"How will borrowers cope with 3% interest rates?", twittered some eejit on R4 this morning.

Some of us recall interest rates FIVE times higher.

BofE is trapped. ZIRP for years is a disaster, and whichever way they move they make matters worse. At least they'll claim they have been consistent. In making matters worse.

E-K said...

Anonymous at 9.40

Fancied that Submariner or Seamaster ? A Harley or a Triumph ?

Spend on anything of good quality and enjoy it. ANYTHING but save.

dearieme said...

I've fancied a little submarine for years. I could dodge about among the Western Isles, or the Northern Isles, without being frustrated by its being too windy for a boat.

What would a little sub cost? How much would it cost to build a few practical harbours for it?

Sobers said...

The BoE isn't independent. Not really. Its obvious from the way it immediately printed all the money to allow the Government to lock down the economy. They showed not one jot of independence, or adherence to their legal mandate, they just did what they were told to, print money. The lockdowns were a political policy, not an economic necessity, there was no reason for the BoE to indulge them any more than it should if a Corbyn demanded they print enough money to nationalise the entire economy. The BoE is just the UK State's bitch, that much is obvious now.

dearieme said...

For some time I've fancied owning some Iron Age British coins i.e. gold coins stuck before the Legions came.

Two problems: (i) They'd be subject to CGT, unlike gold sovereigns. That's soluble. (ii) I know nothing about the field - it's just a whim.

What should I do? Go to an auction and bid from ignorance? Rob a museum? Buy a metal detector? Anyway, they'd be likely to cope pretty well with inflation, I reckon.

dustybloke said...

We’re all socialists now!

Do we all believe in MMT? It’s a socialist thing to believe in theories and discard experience. So the Honorable Rishard Murphy assures us that printing money DOES NOT cause inflation and what we need to do now is print more money.

Still, I’m told he also has a cure for cancer, so he can’t be all bad. It involves the patient standing to attention and telling the offending cells very firmly to STOP.

So should we print more money or is Murphy a #£&@)(*?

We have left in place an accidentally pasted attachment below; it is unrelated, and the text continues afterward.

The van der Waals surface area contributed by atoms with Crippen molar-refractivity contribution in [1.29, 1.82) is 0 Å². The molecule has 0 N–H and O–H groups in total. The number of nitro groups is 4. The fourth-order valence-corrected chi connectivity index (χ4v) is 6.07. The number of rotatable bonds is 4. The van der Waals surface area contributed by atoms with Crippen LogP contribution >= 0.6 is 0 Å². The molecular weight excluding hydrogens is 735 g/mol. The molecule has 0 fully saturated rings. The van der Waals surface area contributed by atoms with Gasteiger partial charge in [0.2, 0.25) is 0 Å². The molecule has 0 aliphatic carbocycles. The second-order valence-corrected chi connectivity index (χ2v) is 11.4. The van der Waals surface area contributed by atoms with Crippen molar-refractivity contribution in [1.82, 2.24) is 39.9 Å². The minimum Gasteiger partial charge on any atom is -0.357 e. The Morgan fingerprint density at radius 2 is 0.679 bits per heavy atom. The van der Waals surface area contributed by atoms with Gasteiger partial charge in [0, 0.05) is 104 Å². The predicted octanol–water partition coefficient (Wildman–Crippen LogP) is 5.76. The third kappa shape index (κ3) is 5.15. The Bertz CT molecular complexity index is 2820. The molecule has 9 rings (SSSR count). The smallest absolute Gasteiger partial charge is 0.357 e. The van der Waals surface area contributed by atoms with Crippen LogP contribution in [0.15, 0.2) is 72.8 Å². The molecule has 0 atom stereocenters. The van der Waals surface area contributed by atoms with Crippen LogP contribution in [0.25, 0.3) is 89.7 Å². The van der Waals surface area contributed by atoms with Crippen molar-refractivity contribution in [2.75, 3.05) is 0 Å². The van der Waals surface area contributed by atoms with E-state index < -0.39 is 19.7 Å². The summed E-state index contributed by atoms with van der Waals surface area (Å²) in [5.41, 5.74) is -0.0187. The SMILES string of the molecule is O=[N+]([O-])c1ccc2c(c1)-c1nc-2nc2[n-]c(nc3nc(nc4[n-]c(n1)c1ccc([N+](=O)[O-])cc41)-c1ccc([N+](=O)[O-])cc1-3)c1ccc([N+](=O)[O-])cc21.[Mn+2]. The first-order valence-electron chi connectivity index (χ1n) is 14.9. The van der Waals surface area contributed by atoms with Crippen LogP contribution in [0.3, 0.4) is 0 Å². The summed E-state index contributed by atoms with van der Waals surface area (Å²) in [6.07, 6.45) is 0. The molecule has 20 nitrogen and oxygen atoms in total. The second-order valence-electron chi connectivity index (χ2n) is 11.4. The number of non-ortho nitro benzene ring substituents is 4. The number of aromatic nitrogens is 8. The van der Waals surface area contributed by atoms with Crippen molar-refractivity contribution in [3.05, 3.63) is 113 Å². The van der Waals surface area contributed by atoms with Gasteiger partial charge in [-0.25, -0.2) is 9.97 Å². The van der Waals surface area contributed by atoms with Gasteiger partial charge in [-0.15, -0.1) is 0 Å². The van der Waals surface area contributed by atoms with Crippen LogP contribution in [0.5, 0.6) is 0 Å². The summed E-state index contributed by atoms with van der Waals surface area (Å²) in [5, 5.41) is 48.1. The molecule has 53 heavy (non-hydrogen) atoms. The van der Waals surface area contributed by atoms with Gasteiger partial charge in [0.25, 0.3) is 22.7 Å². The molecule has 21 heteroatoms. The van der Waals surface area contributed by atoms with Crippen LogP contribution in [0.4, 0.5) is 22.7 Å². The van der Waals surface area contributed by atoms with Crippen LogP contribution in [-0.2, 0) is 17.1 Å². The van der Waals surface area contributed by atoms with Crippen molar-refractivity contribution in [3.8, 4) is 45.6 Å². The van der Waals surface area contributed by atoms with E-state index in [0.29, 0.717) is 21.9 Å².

Don Cox said...

My understanding of Modern Monetary Theory is that if you have an independent currency (as Britain does) you can safely print money until the level of inflation becomes unpopular.

If your economy is just a hanger-on of some strong currency such as the dollar, you can't do this as your local currency falls rapidly in value. In Zimbabwe, people want dollars.

What makes this theory "modern" is that we used to think the National Debt mattered and would have to be repaid one day. Now it is seen as just the historical accumulation of government spending.

Kings used to keep their money in locked chests and pay their armies in cash. Times change. ;-)


Anonymous said...

As always buy land.
They ain’t making any more of that

andrew said...

Don C
Accumulated govt spending is fine as long as it is matched by govt assets.
Some assets are clearly a good thing.
Like most roads.
Some are a bit more complicated.
Like the NHS where it is assumed that a living citizen pays more tax than a dead one.
Some really are not an asset.
Like most of the many millions on the planning of Johnsons various ideas.
(He stole most of his good ideas)

Diogenes said...

The government (actually Boris) is committed to spending and spending big.

At the other end of the economy, money is being handed out on the pretext of helping the "hard-pressed". Local Authorities now have a cash fund where you go along for carpets and beds or furniture. There is a similar amount available from local charities - and there is no matching so see if there is double bubble. You can also get food vouchers and fuel vouchers.

This is in addition to Sunak cash for electricity bills with can be up to £650.

I'm involved with handing this out to people who in the main need it but there is no control, or auditing of the cash. People think it is "free" money and won't readily accept it's just the government giving some of the VAT, income tax or capital gains tax back. They are thinking positively about the government amongst "red wall" voters. This is your standard 'pork barrel' politics.

The other side effect of handing out the cash is that it gets spent. Most of those receiving it have genuine needs to replace goods or gets goods they've never had. Some do admit to going on benders but it will be spent.